Using GPUs to accelerate computational diffusion MRI: From microstructure estimation to tractography and connectomes

Moises Hernandez-Fernandez, Istvan Reguly, Saad Jbabdi, Mike Giles, Stephen Smith, Stamatios N. Sotiropoulos
2019 NeuroImage  
The great potential of computational diffusion MRI (dMRI) relies on indirect inference of tissue microstructure and brain connections, since modelling and tractography frameworks map diffusion measurements to neuroanatomical features. This mapping however can be computationally highly expensive, particularly given the trend of increasing dataset sizes and the complexity in biophysical modelling. Limitations on computing resources can restrict data exploration and methodology development. A step
more » ... forward is to take advantage of the computational power offered by recent parallel computing architectures, especially Graphics Processing Units (GPUs). GPUs are massive parallel processors that offer trillions of floating point operations per second, and have made possible the solution of computationally-intensive scientific problems that were intractable before. However, they are not inherently suited for all problems. Here, we present two different frameworks for accelerating dMRI computations using GPUs that cover the most typical dMRI applications: a framework for performing biophysical modelling and microstructure estimation, and a second framework for performing tractography and long-range connectivity estimation. The former provides a front-end and automatically generates a GPU executable file from a user-specified biophysical model, allowing accelerated non-linear model fitting in both deterministic and stochastic ways (Bayesian inference). The latter performs probabilistic tractography, can generate whole-brain connectomes and supports new functionality for imposing anatomical constraints, such as inherent consideration of surface meshes (GIFTI files) along with volumetric images. We validate the frameworks against well-established CPU-based implementations and we show that despite the very different challenges for parallelising these problems, a single GPU achieves better performance than 200 CPU cores thanks to our parallel designs.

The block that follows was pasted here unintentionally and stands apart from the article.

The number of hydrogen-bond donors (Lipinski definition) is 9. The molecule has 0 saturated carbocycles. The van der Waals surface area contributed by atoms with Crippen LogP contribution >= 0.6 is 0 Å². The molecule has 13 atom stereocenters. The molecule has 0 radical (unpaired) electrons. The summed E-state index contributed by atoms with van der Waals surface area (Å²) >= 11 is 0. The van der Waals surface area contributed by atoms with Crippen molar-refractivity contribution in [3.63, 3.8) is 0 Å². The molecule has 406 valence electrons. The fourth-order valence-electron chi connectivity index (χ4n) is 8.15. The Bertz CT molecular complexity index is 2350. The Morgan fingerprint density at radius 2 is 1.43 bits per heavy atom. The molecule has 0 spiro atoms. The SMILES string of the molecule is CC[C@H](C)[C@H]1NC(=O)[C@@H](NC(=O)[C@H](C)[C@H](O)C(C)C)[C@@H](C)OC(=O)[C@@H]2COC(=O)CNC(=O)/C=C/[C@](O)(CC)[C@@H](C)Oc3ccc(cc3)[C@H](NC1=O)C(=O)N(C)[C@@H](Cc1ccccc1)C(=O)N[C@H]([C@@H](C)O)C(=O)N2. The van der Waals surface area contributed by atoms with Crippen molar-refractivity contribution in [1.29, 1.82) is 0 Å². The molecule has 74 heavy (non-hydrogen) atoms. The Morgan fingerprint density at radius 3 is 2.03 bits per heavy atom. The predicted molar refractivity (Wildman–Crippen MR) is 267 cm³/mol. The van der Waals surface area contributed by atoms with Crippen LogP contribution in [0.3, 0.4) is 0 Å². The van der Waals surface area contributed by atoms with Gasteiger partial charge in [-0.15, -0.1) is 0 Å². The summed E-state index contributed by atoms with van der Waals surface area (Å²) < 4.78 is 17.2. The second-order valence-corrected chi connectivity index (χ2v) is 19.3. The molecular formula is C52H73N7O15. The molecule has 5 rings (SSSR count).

doi:10.1016/j.neuroimage.2018.12.015 pmid:30537563 pmcid:PMC6614035 fatcat:sf3of77bgff7dbzlvgfodxojca